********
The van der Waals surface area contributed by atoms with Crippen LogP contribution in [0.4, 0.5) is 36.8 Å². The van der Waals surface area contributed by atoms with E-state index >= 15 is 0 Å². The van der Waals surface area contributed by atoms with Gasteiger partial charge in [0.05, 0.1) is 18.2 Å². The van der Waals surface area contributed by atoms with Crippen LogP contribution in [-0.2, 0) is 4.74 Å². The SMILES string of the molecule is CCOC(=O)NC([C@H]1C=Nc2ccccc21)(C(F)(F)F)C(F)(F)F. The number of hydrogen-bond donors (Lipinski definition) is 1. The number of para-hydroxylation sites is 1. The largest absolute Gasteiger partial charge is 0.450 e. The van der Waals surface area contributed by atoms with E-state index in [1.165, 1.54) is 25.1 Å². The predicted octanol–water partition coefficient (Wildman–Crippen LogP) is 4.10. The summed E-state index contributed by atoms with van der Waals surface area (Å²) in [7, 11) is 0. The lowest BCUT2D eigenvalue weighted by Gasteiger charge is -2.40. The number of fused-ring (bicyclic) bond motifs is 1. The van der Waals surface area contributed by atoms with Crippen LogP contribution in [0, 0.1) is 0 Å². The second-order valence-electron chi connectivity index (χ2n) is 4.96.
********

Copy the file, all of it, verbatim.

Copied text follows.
The van der Waals surface area contributed by atoms with Crippen LogP contribution in [0.4, 0.5) is 36.8 Å². The van der Waals surface area contributed by atoms with E-state index >= 15 is 0 Å². The van der Waals surface area contributed by atoms with Gasteiger partial charge in [0.05, 0.1) is 18.2 Å². The van der Waals surface area contributed by atoms with Crippen LogP contribution in [-0.2, 0) is 4.74 Å². The SMILES string of the molecule is CCOC(=O)NC([C@H]1C=Nc2ccccc21)(C(F)(F)F)C(F)(F)F. The number of hydrogen-bond donors (Lipinski definition) is 1. The number of para-hydroxylation sites is 1. The largest absolute Gasteiger partial charge is 0.450 e. The van der Waals surface area contributed by atoms with E-state index in [1.165, 1.54) is 25.1 Å². The predicted octanol–water partition coefficient (Wildman–Crippen LogP) is 4.10. The summed E-state index contributed by atoms with van der Waals surface area (Å²) in [7, 11) is 0. The lowest BCUT2D eigenvalue weighted by Gasteiger charge is -2.40. The number of fused-ring (bicyclic) bond motifs is 1. The van der Waals surface area contributed by atoms with Crippen LogP contribution in [0, 0.1) is 0 Å². The second-order valence-electron chi connectivity index (χ2n) is 4.96.